Indian Motorcycles stole the show at Sturgis during the first few days of this year’s rally — introducing the reborn bike maker’s first true urban cruiser and (more importantly) a genuine entry level motorcycle to get riders into the brand sooner.
During a special weekend event attended by Indian enthusiasts Mark Wahlberg and American Pickers star Mike Wolfe, the Polaris owned builder unveiled the Indian Scout — the modern day return of a bike out of commission since 1949.
A popular antique collector’s bike, ye olde Scout was an early classic — an early sport bike that would help to lay down the blueprint for the prototype sportsters. The new Scout steps away from its more primitive routes with a 100 horsepower, liquid cooled engine and electronic fuel injection.
While its external styling is modernized with modern technology and federal riding requirements, there are some nods to the classic Scout. That wide leather seat wears the same natural color scheme. The front and rear fenders keep it retro, while the wide front headlight would fit on a bike from any bygone era.
The new Scout is also much easier to ride than its ancient predecessors. The transmission is smooth, and the interlaced torque high enough to forgive a missed gear change. The balance is spot on and the maneuverability easy.
The ergonomics are adequate for cruising and urban use, but not ideal for long hauls or touring rides. The leg forward position causes occasional cramping. Of course, this rider is 6’3” and 250 lb. on a good day, and this bike is a little small for a rider of that proper stature.
That bulk might explain why the bike felt occasionally underpowered on includes during my ride through the Black Hills surrounding Sturgis. I had to downshift and open that throttle full along some of the combs coming in and out of Deadwood. The experience only further served to confirm the view that this is really a bike for urban cruising. Its speed is more than spot on in those circumstances.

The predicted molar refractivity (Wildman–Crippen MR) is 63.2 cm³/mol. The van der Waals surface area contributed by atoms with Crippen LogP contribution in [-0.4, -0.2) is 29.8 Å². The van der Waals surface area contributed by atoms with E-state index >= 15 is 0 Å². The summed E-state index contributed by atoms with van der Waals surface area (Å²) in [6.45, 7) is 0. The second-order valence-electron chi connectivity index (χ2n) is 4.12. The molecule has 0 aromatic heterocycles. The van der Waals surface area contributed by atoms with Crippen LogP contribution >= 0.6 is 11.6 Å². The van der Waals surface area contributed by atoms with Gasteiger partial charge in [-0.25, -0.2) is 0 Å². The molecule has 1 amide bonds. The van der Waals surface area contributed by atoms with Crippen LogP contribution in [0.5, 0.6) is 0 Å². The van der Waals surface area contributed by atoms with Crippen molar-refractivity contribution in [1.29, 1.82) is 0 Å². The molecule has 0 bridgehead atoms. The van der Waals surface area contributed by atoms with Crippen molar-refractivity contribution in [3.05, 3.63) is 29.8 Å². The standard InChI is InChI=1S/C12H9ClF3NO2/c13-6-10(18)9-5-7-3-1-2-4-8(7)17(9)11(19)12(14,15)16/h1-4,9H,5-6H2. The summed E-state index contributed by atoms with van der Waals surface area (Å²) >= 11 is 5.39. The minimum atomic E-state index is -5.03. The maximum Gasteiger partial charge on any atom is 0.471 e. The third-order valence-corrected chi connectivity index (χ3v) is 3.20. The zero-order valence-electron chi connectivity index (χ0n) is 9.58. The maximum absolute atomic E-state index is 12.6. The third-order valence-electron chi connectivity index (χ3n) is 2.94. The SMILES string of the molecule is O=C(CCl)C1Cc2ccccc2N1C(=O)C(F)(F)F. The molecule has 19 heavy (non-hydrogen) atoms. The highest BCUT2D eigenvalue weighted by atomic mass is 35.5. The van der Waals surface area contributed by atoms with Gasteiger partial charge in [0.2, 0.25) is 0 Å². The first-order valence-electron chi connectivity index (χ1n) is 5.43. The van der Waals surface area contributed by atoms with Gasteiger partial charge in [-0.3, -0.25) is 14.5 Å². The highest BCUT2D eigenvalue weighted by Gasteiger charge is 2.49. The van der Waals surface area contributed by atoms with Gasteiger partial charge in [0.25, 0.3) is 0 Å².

Since Indian Motorcycles returned to the market, the Minnesota-based company focused on big, luxuriously decked out touring bikes — personal statements meant to be rolling works of art as much as means of transport. They’re largely staying true to that market after also introducing the new Roadmaster at Sturgis this year.
As a result of committing to larger motorcycles, the Indian brand stood mainly as a niche or boutique builder — aiming their expensive machines to a small clique of older, well-heeled riders looking for maximum comfort while showing off a more unique aesthetic than the more common and often less striking Harley-Davidson.
The Scout is a massively important introduction for Indian because it’s a grab for the lower end of the consumer market. With a starting price of $10,999, a new economic class of riders — and, more importantly, younger riders who might stick with cheaper sport bikes if they couldn’t see a bike they could afford in the Indian line.
We’ll be watching how the Scout fares in the modern market — and whether Indian is inspired to introduce an even more affordable entry-level bike in the future.